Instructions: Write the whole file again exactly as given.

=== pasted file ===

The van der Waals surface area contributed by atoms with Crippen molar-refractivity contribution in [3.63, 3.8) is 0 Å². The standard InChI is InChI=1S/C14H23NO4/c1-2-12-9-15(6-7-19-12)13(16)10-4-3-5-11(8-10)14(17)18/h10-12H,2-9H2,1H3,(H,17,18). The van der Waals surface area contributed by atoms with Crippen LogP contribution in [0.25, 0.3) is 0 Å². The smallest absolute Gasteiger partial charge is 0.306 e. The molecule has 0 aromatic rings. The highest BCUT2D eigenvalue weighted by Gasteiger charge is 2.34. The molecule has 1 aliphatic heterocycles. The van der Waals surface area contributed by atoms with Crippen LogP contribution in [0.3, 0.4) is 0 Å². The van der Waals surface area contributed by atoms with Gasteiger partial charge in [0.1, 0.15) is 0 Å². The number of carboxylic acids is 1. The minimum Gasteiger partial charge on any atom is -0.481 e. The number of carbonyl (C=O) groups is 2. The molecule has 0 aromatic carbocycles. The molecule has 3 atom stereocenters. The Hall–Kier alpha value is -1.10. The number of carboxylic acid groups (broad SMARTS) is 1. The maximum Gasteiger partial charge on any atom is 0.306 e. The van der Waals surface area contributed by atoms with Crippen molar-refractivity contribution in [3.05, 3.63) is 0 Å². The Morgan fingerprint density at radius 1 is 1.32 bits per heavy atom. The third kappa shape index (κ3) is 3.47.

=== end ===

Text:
The van der Waals surface area contributed by atoms with Crippen molar-refractivity contribution in [3.63, 3.8) is 0 Å². The standard InChI is InChI=1S/C14H23NO4/c1-2-12-9-15(6-7-19-12)13(16)10-4-3-5-11(8-10)14(17)18/h10-12H,2-9H2,1H3,(H,17,18). The van der Waals surface area contributed by atoms with Crippen LogP contribution in [0.25, 0.3) is 0 Å². The smallest absolute Gasteiger partial charge is 0.306 e. The molecule has 0 aromatic rings. The highest BCUT2D eigenvalue weighted by Gasteiger charge is 2.34. The molecule has 1 aliphatic heterocycles. The van der Waals surface area contributed by atoms with Crippen LogP contribution in [0.3, 0.4) is 0 Å². The van der Waals surface area contributed by atoms with Gasteiger partial charge in [0.1, 0.15) is 0 Å². The number of carboxylic acids is 1. The minimum Gasteiger partial charge on any atom is -0.481 e. The number of carbonyl (C=O) groups is 2. The molecule has 0 aromatic carbocycles. The molecule has 3 atom stereocenters. The Hall–Kier alpha value is -1.10. The number of carboxylic acid groups (broad SMARTS) is 1. The maximum Gasteiger partial charge on any atom is 0.306 e. The van der Waals surface area contributed by atoms with Crippen molar-refractivity contribution in [3.05, 3.63) is 0 Å². The Morgan fingerprint density at radius 1 is 1.32 bits per heavy atom. The third kappa shape index (κ3) is 3.47.